Every now and again I am called upon to put on pants and travel out among the masses to see video games being shown by various game companies. This is, of course, oftentimes my first mistake.
Today, I went to see Ghost Rider which is, by all accounts, a fairly standard third-person adventure with motorcycle- and on-foot segments. The protagonist is, of course, Marvel Comics' Ghost Rider, a fiery skull-headed demon who generally does not play well others.
What commonly happens in these circumstances is that a game company has a representative demonstrate, say, that the hero can both punch AND kick*. This involves them trying to play the game and talk at the same time, which oftentimes results in neither successful communication of salient talking points nor instructive demonstration of the game.
A public relations person is always stationed nearby, and will say things like, "Ghost Rider will appeal to the comic-book reading demographic." If I do not write this piece of wisdom down, it is quite likely I will offend the PR person. [Continued]
After a good deal of hands-off demonstration of the game, the game is handed off, and I get to actually see for myself that Ghost Rider can punch AND kick. After a good 20 seconds or so of punching and kicking, the PR person will ask you to evaluate the game's strengths and weaknesses. Opening my mouth to answer, even if I vomit out $50 bills in such quantities that we can all head down to Rio?and to hell with Ghost Rider!?is perhaps my second mistake.
A PR person asking about how a game looks or plays is a trap waiting to be sprung, and the question must be dodged or deflected in any manner possible. I like to do this by saying the stupidest thing I can think of, which oftentimes involves me asking if, say, the game in question allows you to punch former German dictator Adolf Hitler in the stomach.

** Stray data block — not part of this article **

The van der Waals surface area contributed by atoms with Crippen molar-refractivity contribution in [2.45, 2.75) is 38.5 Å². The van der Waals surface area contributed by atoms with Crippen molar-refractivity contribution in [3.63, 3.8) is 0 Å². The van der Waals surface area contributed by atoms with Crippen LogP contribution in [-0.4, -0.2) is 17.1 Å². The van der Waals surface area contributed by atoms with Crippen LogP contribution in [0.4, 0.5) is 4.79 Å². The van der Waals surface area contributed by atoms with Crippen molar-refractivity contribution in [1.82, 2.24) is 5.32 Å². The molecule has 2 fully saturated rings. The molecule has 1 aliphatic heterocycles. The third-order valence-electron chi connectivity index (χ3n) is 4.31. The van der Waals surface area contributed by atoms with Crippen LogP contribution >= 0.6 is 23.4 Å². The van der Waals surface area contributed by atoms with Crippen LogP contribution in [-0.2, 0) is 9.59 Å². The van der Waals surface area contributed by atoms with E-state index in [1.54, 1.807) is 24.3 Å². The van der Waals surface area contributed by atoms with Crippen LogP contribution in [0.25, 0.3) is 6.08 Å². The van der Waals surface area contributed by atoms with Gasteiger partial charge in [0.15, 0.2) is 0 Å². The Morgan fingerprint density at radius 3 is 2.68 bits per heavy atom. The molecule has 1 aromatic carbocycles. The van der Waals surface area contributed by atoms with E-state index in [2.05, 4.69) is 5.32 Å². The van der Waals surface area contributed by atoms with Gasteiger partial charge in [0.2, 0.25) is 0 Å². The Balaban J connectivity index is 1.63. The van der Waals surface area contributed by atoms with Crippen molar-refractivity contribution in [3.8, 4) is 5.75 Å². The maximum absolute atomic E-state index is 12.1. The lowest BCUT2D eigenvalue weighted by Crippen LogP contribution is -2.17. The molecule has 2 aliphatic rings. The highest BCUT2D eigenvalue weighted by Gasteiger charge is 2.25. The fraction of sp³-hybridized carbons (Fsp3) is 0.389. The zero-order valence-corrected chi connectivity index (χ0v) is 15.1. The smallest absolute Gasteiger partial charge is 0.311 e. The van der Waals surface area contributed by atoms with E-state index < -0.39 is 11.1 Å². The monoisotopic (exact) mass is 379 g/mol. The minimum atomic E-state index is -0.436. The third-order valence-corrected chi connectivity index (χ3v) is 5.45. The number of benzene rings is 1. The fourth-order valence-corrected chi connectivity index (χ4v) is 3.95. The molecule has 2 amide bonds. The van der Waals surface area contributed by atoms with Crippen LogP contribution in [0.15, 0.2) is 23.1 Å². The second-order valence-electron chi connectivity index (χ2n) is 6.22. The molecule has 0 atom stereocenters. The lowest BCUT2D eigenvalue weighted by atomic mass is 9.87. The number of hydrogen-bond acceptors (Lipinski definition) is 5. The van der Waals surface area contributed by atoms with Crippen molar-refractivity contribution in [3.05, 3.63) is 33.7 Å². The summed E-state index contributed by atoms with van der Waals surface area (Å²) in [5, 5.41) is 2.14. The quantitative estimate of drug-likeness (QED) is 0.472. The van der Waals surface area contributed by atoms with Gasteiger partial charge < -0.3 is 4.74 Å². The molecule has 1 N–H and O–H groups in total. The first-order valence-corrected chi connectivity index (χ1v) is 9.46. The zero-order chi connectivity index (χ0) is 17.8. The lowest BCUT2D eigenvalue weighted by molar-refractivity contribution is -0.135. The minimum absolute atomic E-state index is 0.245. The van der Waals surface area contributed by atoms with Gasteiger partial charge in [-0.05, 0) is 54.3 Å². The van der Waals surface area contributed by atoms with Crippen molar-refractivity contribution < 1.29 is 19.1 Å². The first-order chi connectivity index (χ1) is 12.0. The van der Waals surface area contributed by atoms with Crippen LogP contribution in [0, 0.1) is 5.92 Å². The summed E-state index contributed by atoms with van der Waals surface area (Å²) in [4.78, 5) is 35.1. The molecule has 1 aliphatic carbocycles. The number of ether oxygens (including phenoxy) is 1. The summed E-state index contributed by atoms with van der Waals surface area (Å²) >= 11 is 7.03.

Today, however, I think I dodged the question by asking why Ghost Rider was jumping around so much. In the game, he jumps around like crazy. In the comics, he's just sort of plodding and also demonic. It's the sort of question that would make any sane man forget he'd just asked someone who'd played all of 20 seconds of a video game what that person thought were its strengths and weaknesses.
Anyway, a long discussion ensued about why Ghost Rider, in fact, jumped. No one in the room (me included) could give a rat's ass as to why somebody made a decision to have Ghost Rider jump around in the video game bearing his name, but the PR person, the game representative, and I must have discussed it for at least 10 minutes.
After an hour or so, I left. I probably should have had an epiphany or something, or something should have happened to serve as a punchline to my story, but it didn't. Instead, I just went out into the world and had a burger. I think Ghost Rider would have wanted it that way.
*By the way, Ghost Rider does not, in fact, kick. He uses a series of melee attacks combined with weapon strikes and supernatural powers to vanquish his foes.